Don’t let anyone capture you with empty philosophies and high-sounding nonsense that come from human thinking and from the spiritual powers of this world, rather than from Christ. For in Christ lives all the fullness of God in a human body. So you also are complete through your union with Christ, who is the head over every ruler and authority. (Colossians 2:8-10; New Living Translation)
Empty philosophies and high-sounding nonsense. It abounds. It did in ancient Colosse. It does today.
Some people like an intellectual joust. They enjoy debating and arguing. They thrive on the stimulation of apologetics and philosophical conversations. They derive a certain satisfaction from mental gymnastics.
Nothing has changed. Men and women have worked this way for millennia. And the Apostle Paul knew it well. But he evaluated “empty philosophy” as coming from two possible sources: prideful human thinking and/or subtle spiritual forces.
I don’t know that we can always identify the source of “empty philosophies or high-sounding nonsense.” It probably doesn’t matter. It’s the outcome that matters: Captivity. Are we captured by these things or by Christ?
In the early 19th century, a revival movement swept across the western frontier (as it was then) in the United States. The Restoration Movement called people and churches to unity. The leaders declared that creeds had hurt the cause of Christ more than they helped. Let’s have “No creed but Christ.” They urged people to abandon denominational tags and just call themselves Christians: “Christians only, but not the only Christians.”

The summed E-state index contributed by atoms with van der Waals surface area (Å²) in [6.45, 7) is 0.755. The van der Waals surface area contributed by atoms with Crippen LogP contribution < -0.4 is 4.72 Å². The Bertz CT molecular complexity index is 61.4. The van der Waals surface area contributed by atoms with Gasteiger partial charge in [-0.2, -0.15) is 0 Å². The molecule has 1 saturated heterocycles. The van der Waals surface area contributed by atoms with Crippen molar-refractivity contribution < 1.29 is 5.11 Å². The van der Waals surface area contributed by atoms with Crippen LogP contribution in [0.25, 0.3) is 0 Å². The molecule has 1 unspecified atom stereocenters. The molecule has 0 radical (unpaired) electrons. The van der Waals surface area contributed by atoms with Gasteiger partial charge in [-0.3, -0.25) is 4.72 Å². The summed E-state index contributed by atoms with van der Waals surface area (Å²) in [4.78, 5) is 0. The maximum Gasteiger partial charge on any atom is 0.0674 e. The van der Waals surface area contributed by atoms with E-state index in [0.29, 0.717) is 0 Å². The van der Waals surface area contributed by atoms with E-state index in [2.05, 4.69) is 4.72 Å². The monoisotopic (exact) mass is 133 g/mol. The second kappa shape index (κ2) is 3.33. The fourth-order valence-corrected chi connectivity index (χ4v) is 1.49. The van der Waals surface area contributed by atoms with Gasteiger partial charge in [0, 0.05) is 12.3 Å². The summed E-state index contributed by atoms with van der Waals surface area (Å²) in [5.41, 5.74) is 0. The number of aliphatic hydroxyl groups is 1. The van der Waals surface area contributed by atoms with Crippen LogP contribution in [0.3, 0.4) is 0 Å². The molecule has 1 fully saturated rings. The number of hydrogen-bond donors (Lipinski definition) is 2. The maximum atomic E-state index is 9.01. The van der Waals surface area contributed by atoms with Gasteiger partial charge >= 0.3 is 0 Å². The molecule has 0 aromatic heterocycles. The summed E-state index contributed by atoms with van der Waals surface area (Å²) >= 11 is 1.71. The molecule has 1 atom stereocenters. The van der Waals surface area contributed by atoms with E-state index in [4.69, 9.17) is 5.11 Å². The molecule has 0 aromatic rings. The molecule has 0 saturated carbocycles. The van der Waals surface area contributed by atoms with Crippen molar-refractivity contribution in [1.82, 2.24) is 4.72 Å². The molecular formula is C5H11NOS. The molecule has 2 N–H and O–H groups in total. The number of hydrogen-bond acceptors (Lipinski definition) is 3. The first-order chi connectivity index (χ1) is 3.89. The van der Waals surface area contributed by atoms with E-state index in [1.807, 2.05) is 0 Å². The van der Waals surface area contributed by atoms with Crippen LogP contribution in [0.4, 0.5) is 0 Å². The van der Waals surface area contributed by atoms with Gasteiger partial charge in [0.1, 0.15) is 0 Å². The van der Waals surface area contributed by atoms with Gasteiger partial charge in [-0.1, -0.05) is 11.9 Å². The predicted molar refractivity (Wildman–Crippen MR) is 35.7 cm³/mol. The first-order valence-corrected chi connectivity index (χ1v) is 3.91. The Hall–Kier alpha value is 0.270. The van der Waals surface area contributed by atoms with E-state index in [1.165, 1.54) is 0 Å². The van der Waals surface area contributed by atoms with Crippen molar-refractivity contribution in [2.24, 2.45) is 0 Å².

The vision caught on like wildfire; a breath of fresh air swept through the musty denominations of that day. But then some of those same Movement leaders, urging people to stand on Scripture alone, began to publicly debate their doctrinal conclusions. I suspect that those lengthy debates (sometimes days in the delivery) marked the start of the decline of the Movement, primarily because intellectual wrestling (like all competition) ultimately produces winners and losers, not disciples.
I’m not suggesting that we check our brains at the door; that Christianity is either mindless or unreasonable. Not for a moment. C.S. Lewis, Ravi Zacharias, Chuck Colson and so many others have provided extraordinary examples of Christian thoughtfulness.
Faith does not require closed minds. At the same time, however, if we settle for a Christian system or a doctrinal model that explains God and the universe quite nicely, we may partially satisfy a religious curiosity within us but we will never satisfy the longing of the soul for union with the divine.
Ultimately, our lives thrive when Christ Himself captures us, not when we finally work out how to explain Him. We experience freedom when the Lord of all creation seizes our affections and claims us for His own and we “abide in Him.”
I fully support deep teaching and Christian higher education, but when the mind gets exalted over the heart, it tends (at times) to also usurp Christ from the throne. May our words this week reflect humility, wisdom, and the language of divine intimacy; something the Apostle Paul seemed to urge from the Colossians, too.